The verb use is quite weak in some places. For example, one of the characters “gave a measured shake of their head” rather than just “shaking their head”. In another scene, “sobs caused his shoulders to move up and down” instead of “sobs shook his shoulders”.

All in all, while the story was interesting enough to keep me hooked all the way through to the end, I couldn’t give it as high a rating due to these flaws.


Here’s a Taste:

The fishmonger’s scream broke through the chattering crowd on the bridge. He jumped into the river to avoid an out-of-control carriage pulled by a polished brass automated horse. Steam poured from the nostrils of the metal horse and leaked from its joints in an unnatural manner. Its black lacquer carriage careened on two wheels through the turn onto the bridge before righting itself. Wires shot out of the neck of the metal coachman where the head should have been. The reins in its limp, useless hands were slack and whipping against the horse’s metal flank.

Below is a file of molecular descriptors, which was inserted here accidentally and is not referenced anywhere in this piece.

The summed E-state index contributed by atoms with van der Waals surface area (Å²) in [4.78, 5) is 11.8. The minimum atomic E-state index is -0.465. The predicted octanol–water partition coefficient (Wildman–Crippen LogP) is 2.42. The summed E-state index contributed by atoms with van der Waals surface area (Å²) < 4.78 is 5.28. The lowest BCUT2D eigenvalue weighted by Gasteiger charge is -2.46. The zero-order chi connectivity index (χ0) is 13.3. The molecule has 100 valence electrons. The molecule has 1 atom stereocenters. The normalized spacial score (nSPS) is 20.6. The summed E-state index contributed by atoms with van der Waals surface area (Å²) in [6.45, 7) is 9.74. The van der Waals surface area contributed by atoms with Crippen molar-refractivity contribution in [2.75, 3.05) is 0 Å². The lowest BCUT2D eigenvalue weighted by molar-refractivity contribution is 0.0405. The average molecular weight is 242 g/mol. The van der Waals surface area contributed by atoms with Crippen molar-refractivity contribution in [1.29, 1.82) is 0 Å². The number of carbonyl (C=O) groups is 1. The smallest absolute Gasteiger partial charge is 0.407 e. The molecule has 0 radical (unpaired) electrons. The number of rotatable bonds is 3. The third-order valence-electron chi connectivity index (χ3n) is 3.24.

Raven jumped to the rail, moving out of the way of the crowd as they stampeded toward her. She gripped the lamppost and her reaper training kicked in. No fear. Breathe deeply. Think ahead. Make quick decisions.

The black lacquer carriage squeezed between the bridge railings, and the oak boards of the narrow footbridge splintered apart as though they were balsa wood. The railing to the left gave free another meter and the automated horse jerked in that direction.

In a quick, natural motion, Raven unsnapped her crossbow and felt through the quiver attached at her thigh for the right bolt. Pulling the wire from her belt’s winch, she hooked it to the arrow, pointed it at the wooden post of the gas lamp standing closest to the carriage, and pulled the trigger.